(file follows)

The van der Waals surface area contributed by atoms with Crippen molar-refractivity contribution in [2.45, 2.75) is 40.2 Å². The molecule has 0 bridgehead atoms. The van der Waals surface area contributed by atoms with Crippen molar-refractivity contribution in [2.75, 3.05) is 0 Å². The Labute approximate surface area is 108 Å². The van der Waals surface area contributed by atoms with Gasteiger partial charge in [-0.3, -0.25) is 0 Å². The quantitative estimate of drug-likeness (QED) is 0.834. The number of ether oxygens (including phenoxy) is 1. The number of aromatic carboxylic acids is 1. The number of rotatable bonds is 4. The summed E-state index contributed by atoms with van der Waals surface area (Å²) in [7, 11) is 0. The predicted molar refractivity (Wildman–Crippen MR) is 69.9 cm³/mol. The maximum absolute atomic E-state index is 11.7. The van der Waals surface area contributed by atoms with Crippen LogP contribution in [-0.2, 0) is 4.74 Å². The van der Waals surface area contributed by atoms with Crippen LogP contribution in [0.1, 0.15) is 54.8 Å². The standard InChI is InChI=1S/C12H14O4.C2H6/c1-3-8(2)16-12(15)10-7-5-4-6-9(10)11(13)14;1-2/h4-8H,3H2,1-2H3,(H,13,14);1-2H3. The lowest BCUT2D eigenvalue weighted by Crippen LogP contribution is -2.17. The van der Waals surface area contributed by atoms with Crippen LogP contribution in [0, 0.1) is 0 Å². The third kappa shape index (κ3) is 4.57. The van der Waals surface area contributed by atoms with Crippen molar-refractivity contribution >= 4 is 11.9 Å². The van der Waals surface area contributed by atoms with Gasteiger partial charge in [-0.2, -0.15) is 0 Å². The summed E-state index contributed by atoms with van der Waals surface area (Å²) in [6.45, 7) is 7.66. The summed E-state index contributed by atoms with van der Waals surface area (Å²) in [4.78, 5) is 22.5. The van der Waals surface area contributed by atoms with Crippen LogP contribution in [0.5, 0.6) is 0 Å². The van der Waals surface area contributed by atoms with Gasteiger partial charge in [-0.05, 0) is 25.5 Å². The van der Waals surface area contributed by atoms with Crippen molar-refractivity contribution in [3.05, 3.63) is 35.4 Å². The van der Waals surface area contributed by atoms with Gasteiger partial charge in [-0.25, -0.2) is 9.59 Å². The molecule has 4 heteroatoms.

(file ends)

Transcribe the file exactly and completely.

The van der Waals surface area contributed by atoms with Crippen molar-refractivity contribution in [2.45, 2.75) is 40.2 Å². The molecule has 0 bridgehead atoms. The van der Waals surface area contributed by atoms with Crippen molar-refractivity contribution in [2.75, 3.05) is 0 Å². The Labute approximate surface area is 108 Å². The van der Waals surface area contributed by atoms with Gasteiger partial charge in [-0.3, -0.25) is 0 Å². The quantitative estimate of drug-likeness (QED) is 0.834. The number of ether oxygens (including phenoxy) is 1. The number of aromatic carboxylic acids is 1. The number of rotatable bonds is 4. The summed E-state index contributed by atoms with van der Waals surface area (Å²) in [7, 11) is 0. The predicted molar refractivity (Wildman–Crippen MR) is 69.9 cm³/mol. The maximum absolute atomic E-state index is 11.7. The van der Waals surface area contributed by atoms with Crippen LogP contribution in [-0.2, 0) is 4.74 Å². The van der Waals surface area contributed by atoms with Crippen LogP contribution in [0.1, 0.15) is 54.8 Å². The standard InChI is InChI=1S/C12H14O4.C2H6/c1-3-8(2)16-12(15)10-7-5-4-6-9(10)11(13)14;1-2/h4-8H,3H2,1-2H3,(H,13,14);1-2H3. The lowest BCUT2D eigenvalue weighted by Crippen LogP contribution is -2.17. The van der Waals surface area contributed by atoms with Crippen LogP contribution in [0, 0.1) is 0 Å². The third kappa shape index (κ3) is 4.57. The van der Waals surface area contributed by atoms with Crippen molar-refractivity contribution >= 4 is 11.9 Å². The van der Waals surface area contributed by atoms with Gasteiger partial charge in [-0.2, -0.15) is 0 Å². The summed E-state index contributed by atoms with van der Waals surface area (Å²) in [6.45, 7) is 7.66. The summed E-state index contributed by atoms with van der Waals surface area (Å²) in [4.78, 5) is 22.5. The van der Waals surface area contributed by atoms with Crippen LogP contribution in [0.5, 0.6) is 0 Å². The van der Waals surface area contributed by atoms with Gasteiger partial charge in [-0.05, 0) is 25.5 Å². The van der Waals surface area contributed by atoms with Crippen molar-refractivity contribution in [3.05, 3.63) is 35.4 Å². The van der Waals surface area contributed by atoms with Gasteiger partial charge in [-0.25, -0.2) is 9.59 Å². The molecule has 4 heteroatoms.